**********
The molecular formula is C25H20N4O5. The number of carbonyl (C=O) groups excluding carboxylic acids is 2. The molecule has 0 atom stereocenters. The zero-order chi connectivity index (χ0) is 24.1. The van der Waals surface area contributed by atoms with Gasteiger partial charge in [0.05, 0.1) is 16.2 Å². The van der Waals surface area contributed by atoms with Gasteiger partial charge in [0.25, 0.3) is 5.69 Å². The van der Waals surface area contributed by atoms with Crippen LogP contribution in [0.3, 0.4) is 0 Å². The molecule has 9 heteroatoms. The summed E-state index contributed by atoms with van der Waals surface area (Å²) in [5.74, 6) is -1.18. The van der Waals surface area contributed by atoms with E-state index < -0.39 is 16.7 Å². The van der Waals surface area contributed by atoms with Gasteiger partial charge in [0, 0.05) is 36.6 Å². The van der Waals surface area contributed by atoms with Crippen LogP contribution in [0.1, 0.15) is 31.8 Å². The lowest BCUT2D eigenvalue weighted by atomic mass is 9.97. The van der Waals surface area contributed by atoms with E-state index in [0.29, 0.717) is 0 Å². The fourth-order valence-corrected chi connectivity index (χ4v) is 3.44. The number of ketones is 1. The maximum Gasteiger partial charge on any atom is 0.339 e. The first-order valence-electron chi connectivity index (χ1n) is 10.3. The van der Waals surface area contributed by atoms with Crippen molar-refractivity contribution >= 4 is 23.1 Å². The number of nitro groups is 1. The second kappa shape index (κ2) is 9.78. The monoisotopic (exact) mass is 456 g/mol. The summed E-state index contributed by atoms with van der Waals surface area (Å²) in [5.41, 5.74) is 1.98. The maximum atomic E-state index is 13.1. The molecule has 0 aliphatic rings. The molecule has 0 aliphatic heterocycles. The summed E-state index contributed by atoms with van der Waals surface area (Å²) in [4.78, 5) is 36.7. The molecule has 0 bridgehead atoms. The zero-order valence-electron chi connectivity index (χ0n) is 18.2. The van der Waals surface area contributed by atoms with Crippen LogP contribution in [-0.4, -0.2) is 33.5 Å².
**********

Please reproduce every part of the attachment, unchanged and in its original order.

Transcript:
The molecular formula is C25H20N4O5. The number of carbonyl (C=O) groups excluding carboxylic acids is 2. The molecule has 0 atom stereocenters. The zero-order chi connectivity index (χ0) is 24.1. The van der Waals surface area contributed by atoms with Gasteiger partial charge in [0.05, 0.1) is 16.2 Å². The van der Waals surface area contributed by atoms with Gasteiger partial charge in [0.25, 0.3) is 5.69 Å². The van der Waals surface area contributed by atoms with Crippen LogP contribution in [0.3, 0.4) is 0 Å². The molecule has 9 heteroatoms. The summed E-state index contributed by atoms with van der Waals surface area (Å²) in [5.74, 6) is -1.18. The van der Waals surface area contributed by atoms with E-state index < -0.39 is 16.7 Å². The van der Waals surface area contributed by atoms with Gasteiger partial charge in [0, 0.05) is 36.6 Å². The van der Waals surface area contributed by atoms with Crippen LogP contribution in [0.1, 0.15) is 31.8 Å². The lowest BCUT2D eigenvalue weighted by atomic mass is 9.97. The van der Waals surface area contributed by atoms with E-state index in [0.29, 0.717) is 0 Å². The fourth-order valence-corrected chi connectivity index (χ4v) is 3.44. The number of ketones is 1. The maximum Gasteiger partial charge on any atom is 0.339 e. The first-order valence-electron chi connectivity index (χ1n) is 10.3. The van der Waals surface area contributed by atoms with Crippen molar-refractivity contribution >= 4 is 23.1 Å². The number of nitro groups is 1. The second kappa shape index (κ2) is 9.78. The monoisotopic (exact) mass is 456 g/mol. The summed E-state index contributed by atoms with van der Waals surface area (Å²) in [5.41, 5.74) is 1.98. The maximum atomic E-state index is 13.1. The molecule has 0 aliphatic rings. The molecule has 0 aliphatic heterocycles. The summed E-state index contributed by atoms with van der Waals surface area (Å²) in [4.78, 5) is 36.7. The molecule has 0 bridgehead atoms. The zero-order valence-electron chi connectivity index (χ0n) is 18.2. The van der Waals surface area contributed by atoms with Crippen LogP contribution in [-0.4, -0.2) is 33.5 Å².